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Depression, Anxiety And Suicidal Thoughts In BAME Young People

Depression, Anxiety and Suicidal Thoughts in BAME Young People

Adults and children can be equally affected by the stress and anxiety that the coronavirus crisis can cause. The gap through which vulnerable children can fall has the potential to grow much wider when times are turbulent, with schooling interrupted and already hard-pressed services losing staff to redeployment, illness or caring duties. Unable to talk and socialise with their friends as they usually would, many children today are anxious about when they will see their grandparents and other family members, concerned about their safety at school and worrying about birthday parties and other events being cancelled.

Depression and poor mental health has been on the rise in young people as a whole over the last year as a result of the Covid-19 pandemic, but data released by mental health service Kooth has shown that the problem is especially pressing among children and young people from black, asian and minority ethnic backgrounds. In fact, while depression saw a 16.2% decrease among white children and young people in March-May 2020 when compared to the same period of the previous year, depression in BAME young people saw an increase of 9.2%.

For young white people, suicidal thoughts have increased in prevalence by 18.1% and anxiety/stress by 3%. In BAME young people, these same numbers have increased by 26.6% and 11.4% respectively.

“The mental health of BAME communities is important because people from these communities often face individual and societal challenges that can affect access to healthcare and overall mental and physical health.” Mental Health Foundation

Popular psychology says that “all behaviour is communication”, and this is particularly accurate when a young person begins to self harm. Self harm is also becoming increasingly common in white and BAME communities, with the problem growing by 29.5% in BAME children and young people and 24.9% in white young people. In many cases, this self-harm will occur as a result of difficult emotions and experiences such as:

  • Feeling isolated, out of control or frustrated;
  • Anxiety, body issues or depression;
  • Grieving or family problems.

“There might be another coronavirus outbreak because people are too close together and I’m scared that it’s just going to ruin my last year of primary and the start of secondary school. If there is anyone out there who knows what I mean, please give advice. Anything would help.” – Comment from a young BAME person on Kooth.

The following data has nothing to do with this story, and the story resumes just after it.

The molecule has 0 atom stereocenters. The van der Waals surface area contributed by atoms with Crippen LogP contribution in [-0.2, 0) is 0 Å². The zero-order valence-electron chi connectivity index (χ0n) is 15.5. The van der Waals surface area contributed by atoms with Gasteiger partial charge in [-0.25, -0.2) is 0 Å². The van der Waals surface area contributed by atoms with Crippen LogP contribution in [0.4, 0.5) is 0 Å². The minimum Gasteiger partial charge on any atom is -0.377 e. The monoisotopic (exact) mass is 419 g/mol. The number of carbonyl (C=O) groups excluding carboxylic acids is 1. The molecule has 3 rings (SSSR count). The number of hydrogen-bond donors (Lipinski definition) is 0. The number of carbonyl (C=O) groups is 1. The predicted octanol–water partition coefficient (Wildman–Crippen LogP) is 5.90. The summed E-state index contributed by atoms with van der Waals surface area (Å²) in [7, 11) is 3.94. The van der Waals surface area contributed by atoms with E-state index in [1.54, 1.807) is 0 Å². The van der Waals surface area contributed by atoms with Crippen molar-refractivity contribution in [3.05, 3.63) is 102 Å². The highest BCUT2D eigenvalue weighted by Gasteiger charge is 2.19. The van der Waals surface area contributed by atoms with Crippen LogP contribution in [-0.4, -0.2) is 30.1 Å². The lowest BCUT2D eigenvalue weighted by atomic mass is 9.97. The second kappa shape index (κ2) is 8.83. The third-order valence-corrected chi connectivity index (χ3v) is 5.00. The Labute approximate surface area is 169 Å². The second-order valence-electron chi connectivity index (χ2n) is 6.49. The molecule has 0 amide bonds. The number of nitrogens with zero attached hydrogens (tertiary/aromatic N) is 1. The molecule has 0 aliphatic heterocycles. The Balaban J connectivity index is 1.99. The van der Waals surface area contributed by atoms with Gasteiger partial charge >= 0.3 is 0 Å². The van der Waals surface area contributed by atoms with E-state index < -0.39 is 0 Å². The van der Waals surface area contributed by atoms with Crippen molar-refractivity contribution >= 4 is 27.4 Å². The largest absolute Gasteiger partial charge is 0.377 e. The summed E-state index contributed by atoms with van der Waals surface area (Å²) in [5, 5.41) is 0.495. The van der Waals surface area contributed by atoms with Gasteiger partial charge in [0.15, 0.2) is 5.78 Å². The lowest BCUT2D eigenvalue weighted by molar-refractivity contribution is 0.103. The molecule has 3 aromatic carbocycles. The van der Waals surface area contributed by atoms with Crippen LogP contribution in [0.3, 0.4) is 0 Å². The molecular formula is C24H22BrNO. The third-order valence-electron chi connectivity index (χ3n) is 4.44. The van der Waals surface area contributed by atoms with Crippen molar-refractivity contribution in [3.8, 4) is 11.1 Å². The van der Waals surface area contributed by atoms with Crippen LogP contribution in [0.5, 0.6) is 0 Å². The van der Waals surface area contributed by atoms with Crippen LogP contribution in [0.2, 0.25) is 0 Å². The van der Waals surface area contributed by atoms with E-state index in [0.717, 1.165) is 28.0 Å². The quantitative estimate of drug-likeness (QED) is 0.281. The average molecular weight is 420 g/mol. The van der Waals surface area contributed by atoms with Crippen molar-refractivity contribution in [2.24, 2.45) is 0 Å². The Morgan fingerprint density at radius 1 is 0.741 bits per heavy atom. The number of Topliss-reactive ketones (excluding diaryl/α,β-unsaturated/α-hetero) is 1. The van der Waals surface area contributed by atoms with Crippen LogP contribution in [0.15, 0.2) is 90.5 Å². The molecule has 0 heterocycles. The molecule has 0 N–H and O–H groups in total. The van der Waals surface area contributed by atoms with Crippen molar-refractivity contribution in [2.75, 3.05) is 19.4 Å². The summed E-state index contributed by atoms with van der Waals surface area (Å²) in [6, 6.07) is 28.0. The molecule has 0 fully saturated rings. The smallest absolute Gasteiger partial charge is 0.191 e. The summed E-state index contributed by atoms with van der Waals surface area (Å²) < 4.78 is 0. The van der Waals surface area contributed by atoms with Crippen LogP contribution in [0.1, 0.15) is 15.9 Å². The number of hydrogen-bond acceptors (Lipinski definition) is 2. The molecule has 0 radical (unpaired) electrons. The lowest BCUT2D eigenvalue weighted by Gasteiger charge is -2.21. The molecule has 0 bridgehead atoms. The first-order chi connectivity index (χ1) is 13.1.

Many children and teenagers are labeled ‘difficult’ when they fail to cooperate, but often there’s something more going on under the surface. With reasons being different for every young person or child, the causes of self-harm in kids are often complicated. As these problems continue to grow, it’s recommended that those working with young people from diverse backgrounds – including, but not limited to, medical and mental health practitioners – work to make sure that those from different backgrounds feel understood and to minimise any existing barriers to understanding.

“Many BAME children and young people feel barriers to cultural understanding are reduced when speaking to a practitioner from their community. They also feel they can talk about issues of race and culture freely, without fears of judgement and or racism in response.” – Aisha Gordon-Hiles, counsellor and therapeutic content writer for XenZone.

It is worth keeping in mind that the term “BAME” is used to describe a wide range of people from a variety of different backgrounds, and the needs of these individuals are equally diverse. Mental health is viewed and experienced differently from one ethnic group to the next, and an understanding of this is necessary for treatment to be effective.

“In addition to this, having BAME role models in the field of mental health is particularly important for CYP from BAME communities. This is because disclosures of mental health and wellbeing issues are less culturally appropriate in a lot of these communities.” – Gordon-Hiles.

Both during the pandemic and moving forward, we all need to stop preventing ourselves from looking any further than necessary into potential issues, as this is one of the biggest blocks we create when caring for young people. On top of the impact of the pandemic, the mental health of young people from BAME communities can also be influenced by:

  • Social and economic inequalities;
  • Cultural stigma around mental health;
  • Criminal justice system;
  • Discrimination and racism.

“I really feel like I’m going to self harm again. I haven’t for months but now the urge is coming back. I just feel so numb. I’m just watching my life and it’s not real. I don’t care about school work but im stressed that its piling up. I should be doing school work but I can’t face it. I could never tell my family this and definitely not that I’m gay. Suicide may be my only way out.” – Comment from a young BAME person on Kooth.

Mental health problems can be seen in a negative light in some communities, and as a result are rarely spoken about. But some opportunity to talk must be provided. After all, in 2020, 32.3% of young BAME people surveyed presented with anxiety and stress, making it by far the biggest issue raised by the group. The prevalence of anxiety and stress in this group was almost three times higher than its prevalence in the survey sample as a whole, of whom just 11.4% raised this issue.

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You can learn more about depression and mental health in our book, The Essential Guide to Depression.

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